Stress Yields Behavioral Effects

findwritingservice_com_how-to-stay-calm-in-stressful-situationsA widely used definition of stressful situations is one in which the demands of the situation threaten to exceed the resources of the individual.

Stressors have a major influence on a person’s mood, sense of well-being, behavior, and health. Acute stress responses in young, healthy individuals may be adaptive and typically do not impose a health burden; however, if the threat is unrelenting, (particularly in older or unhealthy individuals), the long-term effects of stressors can damage health. The long term behavioral effects come only after a period of stress, while you can see short term behavior effects almost immediately after feel the first stress.

When stress and anxiety escalate without a means to cope, they often are linked to many troublesome psychological and physiological conditions. Oftentimes, psychological distress accompanies and/or produces these behaviors of stress, which include:

  • Grinding of teeth or biting the inside of their mouth
    • Teeth grinding or clenched jaw may happen subconsciously. If you already grind your teeth, stress could make the problem worse.
  • Mood changes
    • A stressed person may have angry outbursts
    • Ill temper
    • Annoyed or easily angered
  • Fatigue
    • There may be times when a person is required to work at their maximum output for sustained periods. In order to do this, one must implement periods of deep rest which enables both the body and mind to recover. Failure to do so can eventually result in burnout and chronic fatigue. The stressed individual may feel like they are constantly running and are unable to settle down, thus fail to take the time to rest and recuperate. Constant fatigue is often a sign that someone is overwhelmed and experiencing stress.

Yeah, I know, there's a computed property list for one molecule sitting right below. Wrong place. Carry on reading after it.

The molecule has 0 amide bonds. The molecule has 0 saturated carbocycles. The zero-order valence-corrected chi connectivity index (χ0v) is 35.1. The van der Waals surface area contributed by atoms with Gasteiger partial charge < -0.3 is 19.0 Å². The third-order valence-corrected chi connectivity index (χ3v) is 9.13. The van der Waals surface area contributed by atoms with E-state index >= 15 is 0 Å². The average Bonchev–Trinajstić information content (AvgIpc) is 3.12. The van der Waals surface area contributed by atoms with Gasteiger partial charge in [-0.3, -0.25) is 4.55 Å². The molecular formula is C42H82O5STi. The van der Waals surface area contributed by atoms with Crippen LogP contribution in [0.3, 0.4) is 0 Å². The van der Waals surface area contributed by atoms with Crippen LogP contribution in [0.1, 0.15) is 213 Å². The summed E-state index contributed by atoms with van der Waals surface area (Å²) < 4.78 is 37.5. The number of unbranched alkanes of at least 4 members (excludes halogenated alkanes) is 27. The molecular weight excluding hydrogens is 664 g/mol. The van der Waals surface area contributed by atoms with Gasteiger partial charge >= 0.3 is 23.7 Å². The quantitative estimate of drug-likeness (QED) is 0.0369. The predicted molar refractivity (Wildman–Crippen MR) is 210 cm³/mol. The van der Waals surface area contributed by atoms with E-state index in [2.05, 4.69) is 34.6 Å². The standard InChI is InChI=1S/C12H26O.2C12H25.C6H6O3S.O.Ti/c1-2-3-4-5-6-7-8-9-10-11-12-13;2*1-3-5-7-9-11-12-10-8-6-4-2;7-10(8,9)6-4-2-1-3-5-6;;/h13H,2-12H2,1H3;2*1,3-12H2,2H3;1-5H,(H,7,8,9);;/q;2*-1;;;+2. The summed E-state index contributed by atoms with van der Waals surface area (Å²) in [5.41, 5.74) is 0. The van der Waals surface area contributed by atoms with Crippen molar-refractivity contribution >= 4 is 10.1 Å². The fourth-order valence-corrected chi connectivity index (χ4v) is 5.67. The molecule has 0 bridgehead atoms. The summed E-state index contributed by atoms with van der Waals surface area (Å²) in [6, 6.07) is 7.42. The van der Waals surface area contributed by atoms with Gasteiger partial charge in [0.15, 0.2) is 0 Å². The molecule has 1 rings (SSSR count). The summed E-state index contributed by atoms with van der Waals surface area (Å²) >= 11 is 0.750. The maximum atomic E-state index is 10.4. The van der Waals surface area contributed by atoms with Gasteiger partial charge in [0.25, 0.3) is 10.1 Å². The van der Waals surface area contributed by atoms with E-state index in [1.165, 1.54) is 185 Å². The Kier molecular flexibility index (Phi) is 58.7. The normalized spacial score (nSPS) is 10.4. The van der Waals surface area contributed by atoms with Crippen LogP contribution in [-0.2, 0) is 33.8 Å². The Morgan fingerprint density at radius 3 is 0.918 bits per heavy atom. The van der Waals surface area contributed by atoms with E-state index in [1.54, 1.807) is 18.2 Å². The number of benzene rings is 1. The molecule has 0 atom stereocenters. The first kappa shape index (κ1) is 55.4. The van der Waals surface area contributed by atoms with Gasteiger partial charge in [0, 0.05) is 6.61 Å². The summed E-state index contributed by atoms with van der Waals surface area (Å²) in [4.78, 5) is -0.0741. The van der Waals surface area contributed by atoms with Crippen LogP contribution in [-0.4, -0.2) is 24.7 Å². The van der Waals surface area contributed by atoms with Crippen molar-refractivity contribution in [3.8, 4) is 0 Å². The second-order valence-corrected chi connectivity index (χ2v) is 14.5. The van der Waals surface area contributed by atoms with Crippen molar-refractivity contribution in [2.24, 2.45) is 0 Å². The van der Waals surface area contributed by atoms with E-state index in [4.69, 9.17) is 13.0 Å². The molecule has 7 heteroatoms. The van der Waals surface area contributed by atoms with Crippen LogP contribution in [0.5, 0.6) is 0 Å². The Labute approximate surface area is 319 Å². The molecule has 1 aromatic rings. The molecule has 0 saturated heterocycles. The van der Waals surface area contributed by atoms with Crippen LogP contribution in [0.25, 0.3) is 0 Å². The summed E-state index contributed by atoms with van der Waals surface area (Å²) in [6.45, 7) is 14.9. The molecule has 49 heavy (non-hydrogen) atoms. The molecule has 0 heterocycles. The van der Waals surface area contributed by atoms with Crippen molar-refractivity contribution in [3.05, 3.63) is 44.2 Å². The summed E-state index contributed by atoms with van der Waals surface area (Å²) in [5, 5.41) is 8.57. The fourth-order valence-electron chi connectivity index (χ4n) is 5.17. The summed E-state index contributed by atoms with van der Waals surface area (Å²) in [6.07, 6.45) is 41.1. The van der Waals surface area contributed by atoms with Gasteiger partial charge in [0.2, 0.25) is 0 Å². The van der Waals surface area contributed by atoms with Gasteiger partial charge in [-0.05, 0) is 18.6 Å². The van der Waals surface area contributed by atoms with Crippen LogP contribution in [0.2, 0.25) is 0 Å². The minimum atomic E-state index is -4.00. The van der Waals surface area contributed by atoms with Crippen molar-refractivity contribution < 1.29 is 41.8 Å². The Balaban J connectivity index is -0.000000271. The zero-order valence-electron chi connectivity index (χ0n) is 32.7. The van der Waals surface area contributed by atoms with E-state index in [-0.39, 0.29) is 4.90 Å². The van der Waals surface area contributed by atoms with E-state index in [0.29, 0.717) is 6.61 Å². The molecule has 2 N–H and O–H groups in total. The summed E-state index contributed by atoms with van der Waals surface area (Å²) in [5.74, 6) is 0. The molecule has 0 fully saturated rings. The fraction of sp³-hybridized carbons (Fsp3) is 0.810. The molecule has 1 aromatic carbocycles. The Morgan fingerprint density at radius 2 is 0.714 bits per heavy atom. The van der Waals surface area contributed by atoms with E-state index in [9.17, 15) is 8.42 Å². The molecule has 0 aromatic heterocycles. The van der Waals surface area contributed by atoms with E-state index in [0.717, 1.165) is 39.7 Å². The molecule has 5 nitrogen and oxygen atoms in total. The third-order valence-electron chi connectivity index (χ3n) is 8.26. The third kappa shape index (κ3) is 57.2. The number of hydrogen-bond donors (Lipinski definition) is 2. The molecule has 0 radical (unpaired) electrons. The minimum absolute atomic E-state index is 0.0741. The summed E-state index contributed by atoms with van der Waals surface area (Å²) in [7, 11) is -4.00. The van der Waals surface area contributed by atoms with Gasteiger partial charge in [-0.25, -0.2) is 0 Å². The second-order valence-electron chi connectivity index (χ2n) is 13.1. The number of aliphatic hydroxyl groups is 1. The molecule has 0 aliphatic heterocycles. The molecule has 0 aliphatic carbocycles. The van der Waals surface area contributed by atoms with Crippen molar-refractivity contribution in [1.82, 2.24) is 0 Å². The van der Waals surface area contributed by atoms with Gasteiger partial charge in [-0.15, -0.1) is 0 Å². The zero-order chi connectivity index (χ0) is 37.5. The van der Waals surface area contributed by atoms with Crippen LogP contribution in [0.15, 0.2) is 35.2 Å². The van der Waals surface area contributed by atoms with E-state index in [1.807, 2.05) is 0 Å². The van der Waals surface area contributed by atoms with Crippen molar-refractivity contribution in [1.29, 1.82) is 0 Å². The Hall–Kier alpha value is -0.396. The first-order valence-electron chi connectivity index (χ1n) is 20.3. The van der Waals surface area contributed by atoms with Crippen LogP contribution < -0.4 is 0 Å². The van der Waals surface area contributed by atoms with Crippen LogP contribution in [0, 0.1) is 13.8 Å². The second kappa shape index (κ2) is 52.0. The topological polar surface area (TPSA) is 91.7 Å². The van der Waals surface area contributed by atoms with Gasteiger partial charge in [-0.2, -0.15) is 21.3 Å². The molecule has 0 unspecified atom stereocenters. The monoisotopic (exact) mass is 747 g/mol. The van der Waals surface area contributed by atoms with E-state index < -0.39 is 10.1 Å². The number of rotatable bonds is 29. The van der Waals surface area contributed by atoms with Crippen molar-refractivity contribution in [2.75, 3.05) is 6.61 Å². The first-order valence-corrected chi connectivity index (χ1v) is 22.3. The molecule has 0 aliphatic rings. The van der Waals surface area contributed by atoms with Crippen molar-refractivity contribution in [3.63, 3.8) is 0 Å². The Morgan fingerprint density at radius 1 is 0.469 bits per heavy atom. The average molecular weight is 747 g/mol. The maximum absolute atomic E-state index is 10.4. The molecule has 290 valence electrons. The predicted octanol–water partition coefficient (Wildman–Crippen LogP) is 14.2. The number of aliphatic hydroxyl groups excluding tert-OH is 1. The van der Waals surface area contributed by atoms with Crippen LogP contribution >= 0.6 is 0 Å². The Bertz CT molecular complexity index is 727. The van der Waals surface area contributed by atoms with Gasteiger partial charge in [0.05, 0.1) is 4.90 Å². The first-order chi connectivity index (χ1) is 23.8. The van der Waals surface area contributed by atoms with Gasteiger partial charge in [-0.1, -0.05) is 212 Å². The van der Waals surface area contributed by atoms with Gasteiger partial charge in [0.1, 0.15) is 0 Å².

• In the long run, stress may cause a person to have a lack of energy. One may be feeling tired and uninspired all the time. Even getting up in the morning can seem like a huge challenge.
    • A stressed individual may also experience sexual problems (tiredness, loss of libido etc.
  • Overeating or Under-eating
    • Indulging in comfort foods is often used as a coping mechanism and can make one feel better temporarily; however, these foods are rich in salt, sugar, and fat, which can lead to obesity, high blood pressure, and heart related illnesses.
    • According to a study, stress affects the part of the brain that communicates sensory information (like taste) as well as the part involved in self-control, so unhealthful food may appear even more delicious, and it may be harder to stick to your weight-loss or weight-maintenance goal. .
    • Some people have the opposite response to stressful situation i.e. they avoid eating. They may be experiencing a suppressed appetite which may contribute to acidity in the body.
  • Drug or Alcohol Abuse
    • Those experiencing stress often don’t realize that it is stress which they are experiencing. Where they do realize this, they often have no idea how to deal with stress.  One of the most common coping mechanisms for dealing with difficulty is alcohol or drug usage. A person may rely on alcohol or drugs to take their worries away. Excess substance usage is a common method of forgetting about the difficulties of life. It can be highly addictive, and it fails to resolve the situation.